The Nexus 7 is a great device. It’s just marred by the geo-locks Google puts in place for the moment. And some first-party apps that I feel are incomplete compared to the competition. For now, Apple still rules the roost. The iTunes, iPad, iPhone integration is much better implemented and I’m still waiting on Android’s response to Airplay (it’s not DLNA; snort). I am reading books on it. The main thing that keeps it from being returned is the fantastic screen, lightness, and the Kindle app. It’s ironic that one of the best stores on Android is not from Google but their competitor. And the price is hard to beat. If you’re invested in the iTunes ecosystem then the iPad mini is a better option. If you try to purchase DRM-free material when available then this is also a great option. I have reservations about Google’s motives, they hacked around Safari’s privacy settings because their tracking was more important than your privacy. Their were a  lot of features that I wanted to use but are still “unavailable in this country” like Wallet and Music.

Apple TV, IPv6, and a problem

For the past month I’ve been beta testing the DNS services of playmo.tv to access my Netflix account while outside the US. It’s very simple, sign up, and change the DNS settings on your compatible devices. In the network settings of the Apple TV I switched the LAN configuration from DHCP to manual, kept the IP and subnet but updated the DNS address (originally pointing to the router which was downstream from my ISP DNS) with the DNS servers provided with my playmo account. After rebooting the AppleTV I was surprised to find I had no internet service at all. Clicking on the network configuration again should that it was manual IP, Subnet, and router, but now the DNS was changed not to the one I specified but to the IPv6 DNS of the router.

I repeated this 2 more times hoping it was some kind of error but the results were the same. DNS I entered was gone, replaced by the automatically completed IPv6 DNS address. My family was starting to get bothered (since they only complain when things break) and as a quick fix I disabled the IPv6 DHCP service on the router. Rebooting the Apple TV one more time got me connected to the iTunes Store and now Netflix.

So in summary if you want to use the Apple TV with a DNS forwarding service like playmo you’ll need to disable IPv6 services on your router. For the moment it isn’t a big problem but I’d like for Apple to fix this bug in their network stack.

An all new iPad, iOS 5.1, and Apple TV

 

Yesterday Apple released a new iPad and it was just as amazing as everyone thought it would be. First, there is the Retina display that exceeds the resolution of just about every laptop monitor on the market. The memory has been bumped to 1GB. Up from the iPad 2’s 512MB. And the rear camera has been upgraded from the grainy POS it was to a new 5MP sensor with autofocus, face detection, and true HD. The weight has gone up a little by 50grams. And finally the mobile version has an updated radio that now supports LTE.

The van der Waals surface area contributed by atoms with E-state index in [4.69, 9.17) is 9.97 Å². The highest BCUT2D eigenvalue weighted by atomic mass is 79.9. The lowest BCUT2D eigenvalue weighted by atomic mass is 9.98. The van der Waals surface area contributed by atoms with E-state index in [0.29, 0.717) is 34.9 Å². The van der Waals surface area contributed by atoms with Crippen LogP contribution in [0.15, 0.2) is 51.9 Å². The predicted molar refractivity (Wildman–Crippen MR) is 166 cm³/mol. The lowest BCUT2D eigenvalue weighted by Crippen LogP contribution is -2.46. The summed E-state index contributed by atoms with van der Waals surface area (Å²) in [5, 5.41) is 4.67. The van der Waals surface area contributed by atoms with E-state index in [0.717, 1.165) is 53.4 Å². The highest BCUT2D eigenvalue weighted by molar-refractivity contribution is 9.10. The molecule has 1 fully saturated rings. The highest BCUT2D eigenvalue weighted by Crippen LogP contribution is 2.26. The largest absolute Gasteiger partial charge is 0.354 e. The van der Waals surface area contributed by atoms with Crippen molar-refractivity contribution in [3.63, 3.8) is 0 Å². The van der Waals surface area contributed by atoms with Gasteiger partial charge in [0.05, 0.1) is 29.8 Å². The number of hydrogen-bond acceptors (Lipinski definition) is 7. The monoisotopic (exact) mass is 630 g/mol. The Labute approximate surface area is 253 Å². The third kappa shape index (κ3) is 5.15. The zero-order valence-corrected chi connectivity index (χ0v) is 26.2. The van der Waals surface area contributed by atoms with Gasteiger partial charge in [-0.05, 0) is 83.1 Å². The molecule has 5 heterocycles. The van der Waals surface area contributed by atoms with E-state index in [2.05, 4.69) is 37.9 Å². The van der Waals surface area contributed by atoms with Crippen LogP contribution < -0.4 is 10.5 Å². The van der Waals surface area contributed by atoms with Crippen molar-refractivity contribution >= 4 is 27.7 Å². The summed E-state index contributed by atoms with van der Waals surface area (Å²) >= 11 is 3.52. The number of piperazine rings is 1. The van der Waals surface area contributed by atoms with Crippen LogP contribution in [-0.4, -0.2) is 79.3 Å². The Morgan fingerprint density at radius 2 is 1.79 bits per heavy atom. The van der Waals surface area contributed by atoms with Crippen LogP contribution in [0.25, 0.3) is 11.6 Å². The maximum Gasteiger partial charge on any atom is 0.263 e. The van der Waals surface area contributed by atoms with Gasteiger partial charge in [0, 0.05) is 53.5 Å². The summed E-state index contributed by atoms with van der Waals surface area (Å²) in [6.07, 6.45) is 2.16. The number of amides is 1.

Of course the iPad wasn’t the only thing Apple presented even though it was what everyone came to see. There was the upgrade of iTunes to 10.6. This new version now supports 1080p videos. And iTunes is furthering the Cloud as the backend with iTunes in the Cloud. Now you can watch your purchased videos on all your devices; no synching necessary.

 

With the upgrade of the iTunes store comes the upgrade of Apple TV. It’s still the same black puck with a new processor; a single core A5 processor. It’s like the same processor in the iPad 2 just with half the cores. The UI has been upgraded with a wall of buttons interface similar to the Nintendo Wii. You can now sign up and pay for Netflix using your iTunes account (now if it doesn’t do region checking that would be great). The same shitty prices still apply. $2.99 to rent a TV Show and $3.99 for a HD Movie. compared to Netflix it’s a bit pricey.

With the conclusion of MWC just a week and other tablet makers showing off their wares before this event 2012 is looking to be another great year for users, developers, and Apple. Other tablet makers are going to have to do something truly amazing to stay competitive. Adding more cores simply won’t be enough.

Minibloq: graphical Arduino programming aimed at kids

I’m a dad and a geek and I’ve been looking at getting my son, who’s a toddler, more involved with the things I like. We still do the other father son activities like walking to the park, playing football, and video games. But when all those things are away I usually go to my workdesk and break things down and build them back up, while he’s at his room that we  decorated with Treasure Rooms furniture. The size and delicacy of these gizmos means that my son is restricted from being too involved.

Luckily, some hacker Julian da Silva has created a kickstarter project called Minibloq to get the kids started programming the Arduino. I really look forward to working it into projects that my son and I can collaborate on in the future. The kickstarter goal has just been met so in the next few weeks or months something interesting should be emerging.

I bought a Nook Color

A week ago I went on vacation to Hawaii to visit family. While I was there I took advantage of the exchange rate to get a device that I’ve been hearing a lot about. That was the Nook Color; an ebook reader available from the store Barnes and Noble. For a color ebook reader that boasts a 7-inch screen the $250 price is hard to beat.